There's no disputing it

Roger Scruton
Oxford University Press
ISBN 9780199559527

The Art Instinct
Dennis Dutton
Oxford University Press (UK)
Bloomsbury (US)
ISBN 9780199539420

The subject of beauty has vexed philosophers at least since Plato, perhaps primarily because philosophers love disputing that of which, according to the old adage, “there is no disputing”. In the eighteenth century, still referred to as the “century of taste” on account of the time spent and importance ascribed to discussions of artistry and sensibility, beauty was generally agreed, in the words of David Hume, to be “nothing but a form, which produces pleasure”; a power, in other words, that could only be measured by no other means than our responses to it. This, in turn, has led to two widely prevalent conceptions: that beauty is purely “in the eye of the beholder”; and thus, in failing to be a part of a reality external our minds, is entirely lacking in importance.

For the philosophers Roger Scruton and Dennis Dutton, authors of new books confronting the question of what beauty is and why we should value it, the importance of their subject is defended vigorously as something which relates to the very core of what it is to be human. At this juncture, however, the two writers part company. For Dutton, whose conceptual apparatus is borrowed from evolutionary psychology – and from Steven Pinker in particular – the desire to create and experience beautiful things derives from a universal instinct. For Scruton, on the other hand, beauty is “anchored in our rational nature”.

Scruton begins by dwelling on the few statements about the subject that do invite universal assent. “Beauty pleases us”, reads one. “Beauty is the subject-matter of a judgement”, reads another. The sixth of these axioms is that “there are no second-hand judgements of beauty”. One cannot, in other words, simply take someone else’s word for it that such and such a painting, view or piece of music is beautiful in the same way that one can information about the painting’s sale value, the view’s location, the music’s composer or key.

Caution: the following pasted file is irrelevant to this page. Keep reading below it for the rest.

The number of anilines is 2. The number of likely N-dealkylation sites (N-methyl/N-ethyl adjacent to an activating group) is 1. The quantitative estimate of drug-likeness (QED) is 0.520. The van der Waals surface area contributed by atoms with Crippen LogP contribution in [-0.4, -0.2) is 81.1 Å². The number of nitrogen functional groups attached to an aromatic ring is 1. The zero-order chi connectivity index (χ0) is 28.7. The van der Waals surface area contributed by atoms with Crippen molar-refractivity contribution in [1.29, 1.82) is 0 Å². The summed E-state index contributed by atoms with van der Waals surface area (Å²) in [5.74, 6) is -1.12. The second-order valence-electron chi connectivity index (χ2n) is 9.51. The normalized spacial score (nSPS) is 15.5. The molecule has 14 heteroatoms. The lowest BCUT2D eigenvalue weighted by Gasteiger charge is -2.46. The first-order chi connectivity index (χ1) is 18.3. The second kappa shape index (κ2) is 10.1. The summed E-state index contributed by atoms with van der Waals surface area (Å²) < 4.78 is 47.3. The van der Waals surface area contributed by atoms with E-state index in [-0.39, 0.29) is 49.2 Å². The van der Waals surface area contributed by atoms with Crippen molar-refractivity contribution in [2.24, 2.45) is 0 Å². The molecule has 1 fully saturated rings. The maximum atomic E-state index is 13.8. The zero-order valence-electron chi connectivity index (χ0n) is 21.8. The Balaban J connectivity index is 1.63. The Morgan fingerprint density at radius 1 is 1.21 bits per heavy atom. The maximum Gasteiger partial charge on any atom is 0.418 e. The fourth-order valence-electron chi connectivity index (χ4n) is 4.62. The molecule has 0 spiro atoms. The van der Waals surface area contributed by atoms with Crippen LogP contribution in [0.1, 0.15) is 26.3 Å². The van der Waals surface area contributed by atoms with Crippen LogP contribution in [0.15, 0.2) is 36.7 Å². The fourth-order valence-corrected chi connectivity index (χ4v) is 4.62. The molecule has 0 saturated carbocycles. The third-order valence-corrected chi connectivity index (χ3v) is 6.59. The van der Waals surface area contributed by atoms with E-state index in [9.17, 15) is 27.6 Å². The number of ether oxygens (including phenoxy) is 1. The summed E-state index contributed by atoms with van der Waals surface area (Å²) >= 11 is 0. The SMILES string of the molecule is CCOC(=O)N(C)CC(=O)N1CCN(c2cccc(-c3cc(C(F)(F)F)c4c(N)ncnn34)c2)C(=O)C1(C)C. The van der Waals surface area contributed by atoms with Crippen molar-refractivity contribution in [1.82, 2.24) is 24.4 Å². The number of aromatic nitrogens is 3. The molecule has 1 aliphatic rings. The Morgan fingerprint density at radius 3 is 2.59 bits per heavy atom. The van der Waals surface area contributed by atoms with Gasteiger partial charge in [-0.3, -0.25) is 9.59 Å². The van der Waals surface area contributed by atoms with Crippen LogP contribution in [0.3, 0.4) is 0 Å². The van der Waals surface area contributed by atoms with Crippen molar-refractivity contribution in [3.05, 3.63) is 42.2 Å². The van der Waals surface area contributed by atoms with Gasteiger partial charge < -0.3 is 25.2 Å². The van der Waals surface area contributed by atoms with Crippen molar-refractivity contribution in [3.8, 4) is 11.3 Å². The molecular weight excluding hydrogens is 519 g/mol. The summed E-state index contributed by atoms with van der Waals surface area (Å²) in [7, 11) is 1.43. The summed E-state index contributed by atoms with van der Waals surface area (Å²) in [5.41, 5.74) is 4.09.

Scruton’s task becomes one of unpacking these statements, and the contradictions between them, in relation to the categories of art, nature, everyday life, sex and the sacred. These excursions are illuminating in themselves, particularly the chapter on everyday life, where the aesthetics of table-laying are related to the laws of hospitality. The most important aspect of the book, however, remains the philosophical task of accounting for the idea that judgements of beauty are rational but, unlike ordinary judgements, unsusceptible of direct communication. Here he shows how what exercises our aesthetic sensibility also demands us to ask of ourselves why we like it, what it is for, why it is as it is, etc. In consequence, Scruton argues, the beauty of things may be measured by the quality of our reasons for finding them to be so.

Unsurprisingly, Dutton’s book lacks this rationalist emphasis. In arguing that our interest in beauty derives, pace the book’s title, from an “art instinct”, he is committed to the idea that the reasons for our aesthetic preferences are biologically hard-wired. For example, he argues that we find those landscapes beautiful which answer to preferences – such as for blue skies, or commanding viewpoints – easily explained in evolutionary terms. The value of music, similarly, consists in the way it “arrests attention and keeps it focused by continuously positing possibilities for the next few seconds”, thus exercising an operation of consciousness upon whose fitness both our survival and quality of life have long relied.

Depending on one’s own background, Dutton’s evangelical Darwinism may appeal more than Scruton’s equally ambitious rationalism, and many will share the conservative judgement – common to both writers – that the avant-garde has cheapened art for 100 years at least. But the comparative value of each approach is perhaps best understood in relation to how much of our aesthetic experience is meaningfully explained. In Dutton’s reductive framework, art is a kind of expansion of the play that equips children and baby chimpanzees for the complexities of adult society. In Scruton’s view, by contrast, art and beauty are ends in themselves. Their value lies not in training us for reality, but in making that reality better.

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